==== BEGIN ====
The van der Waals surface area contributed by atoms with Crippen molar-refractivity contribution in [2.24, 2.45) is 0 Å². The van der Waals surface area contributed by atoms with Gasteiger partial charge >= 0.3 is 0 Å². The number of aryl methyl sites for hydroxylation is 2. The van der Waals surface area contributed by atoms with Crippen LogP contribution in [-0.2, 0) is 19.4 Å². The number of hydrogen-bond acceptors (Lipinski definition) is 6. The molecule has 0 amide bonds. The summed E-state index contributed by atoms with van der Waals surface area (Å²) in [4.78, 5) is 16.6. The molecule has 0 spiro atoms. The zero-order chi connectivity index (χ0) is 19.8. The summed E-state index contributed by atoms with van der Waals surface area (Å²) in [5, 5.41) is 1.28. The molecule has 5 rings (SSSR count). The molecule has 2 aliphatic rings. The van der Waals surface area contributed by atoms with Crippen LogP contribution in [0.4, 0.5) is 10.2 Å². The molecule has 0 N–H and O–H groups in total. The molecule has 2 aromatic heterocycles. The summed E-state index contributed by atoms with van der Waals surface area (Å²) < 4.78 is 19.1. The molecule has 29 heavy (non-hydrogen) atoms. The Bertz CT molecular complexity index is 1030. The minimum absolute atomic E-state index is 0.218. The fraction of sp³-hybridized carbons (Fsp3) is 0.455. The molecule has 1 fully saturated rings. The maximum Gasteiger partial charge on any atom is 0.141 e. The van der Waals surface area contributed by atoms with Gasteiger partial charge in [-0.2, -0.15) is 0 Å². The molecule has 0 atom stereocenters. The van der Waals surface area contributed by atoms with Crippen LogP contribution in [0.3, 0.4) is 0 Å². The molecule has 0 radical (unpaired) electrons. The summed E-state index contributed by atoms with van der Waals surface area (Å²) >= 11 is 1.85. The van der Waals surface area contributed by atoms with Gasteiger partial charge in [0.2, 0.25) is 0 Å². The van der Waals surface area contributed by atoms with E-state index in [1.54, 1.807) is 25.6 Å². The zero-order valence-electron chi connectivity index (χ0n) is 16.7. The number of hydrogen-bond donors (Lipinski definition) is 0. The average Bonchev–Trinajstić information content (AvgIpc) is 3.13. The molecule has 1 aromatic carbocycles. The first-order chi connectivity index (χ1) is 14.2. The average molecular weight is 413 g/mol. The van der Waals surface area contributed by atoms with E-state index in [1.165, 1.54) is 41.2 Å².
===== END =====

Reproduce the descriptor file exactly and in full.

The van der Waals surface area contributed by atoms with Crippen molar-refractivity contribution in [2.24, 2.45) is 0 Å². The van der Waals surface area contributed by atoms with Gasteiger partial charge >= 0.3 is 0 Å². The number of aryl methyl sites for hydroxylation is 2. The van der Waals surface area contributed by atoms with Crippen LogP contribution in [-0.2, 0) is 19.4 Å². The number of hydrogen-bond acceptors (Lipinski definition) is 6. The molecule has 0 amide bonds. The summed E-state index contributed by atoms with van der Waals surface area (Å²) in [4.78, 5) is 16.6. The molecule has 0 spiro atoms. The zero-order chi connectivity index (χ0) is 19.8. The summed E-state index contributed by atoms with van der Waals surface area (Å²) in [5, 5.41) is 1.28. The molecule has 5 rings (SSSR count). The molecule has 2 aliphatic rings. The van der Waals surface area contributed by atoms with Crippen LogP contribution in [0.4, 0.5) is 10.2 Å². The molecule has 0 N–H and O–H groups in total. The molecule has 2 aromatic heterocycles. The summed E-state index contributed by atoms with van der Waals surface area (Å²) < 4.78 is 19.1. The molecule has 29 heavy (non-hydrogen) atoms. The Bertz CT molecular complexity index is 1030. The minimum absolute atomic E-state index is 0.218. The fraction of sp³-hybridized carbons (Fsp3) is 0.455. The molecule has 1 fully saturated rings. The maximum Gasteiger partial charge on any atom is 0.141 e. The van der Waals surface area contributed by atoms with Gasteiger partial charge in [-0.2, -0.15) is 0 Å². The molecule has 0 atom stereocenters. The van der Waals surface area contributed by atoms with Crippen LogP contribution in [0.3, 0.4) is 0 Å². The molecule has 0 radical (unpaired) electrons. The summed E-state index contributed by atoms with van der Waals surface area (Å²) >= 11 is 1.85. The van der Waals surface area contributed by atoms with Gasteiger partial charge in [0.2, 0.25) is 0 Å². The van der Waals surface area contributed by atoms with E-state index in [1.54, 1.807) is 25.6 Å². The zero-order valence-electron chi connectivity index (χ0n) is 16.7. The number of hydrogen-bond donors (Lipinski definition) is 0. The average Bonchev–Trinajstić information content (AvgIpc) is 3.13. The molecule has 1 aromatic carbocycles. The first-order chi connectivity index (χ1) is 14.2. The average molecular weight is 413 g/mol. The van der Waals surface area contributed by atoms with E-state index in [1.165, 1.54) is 41.2 Å².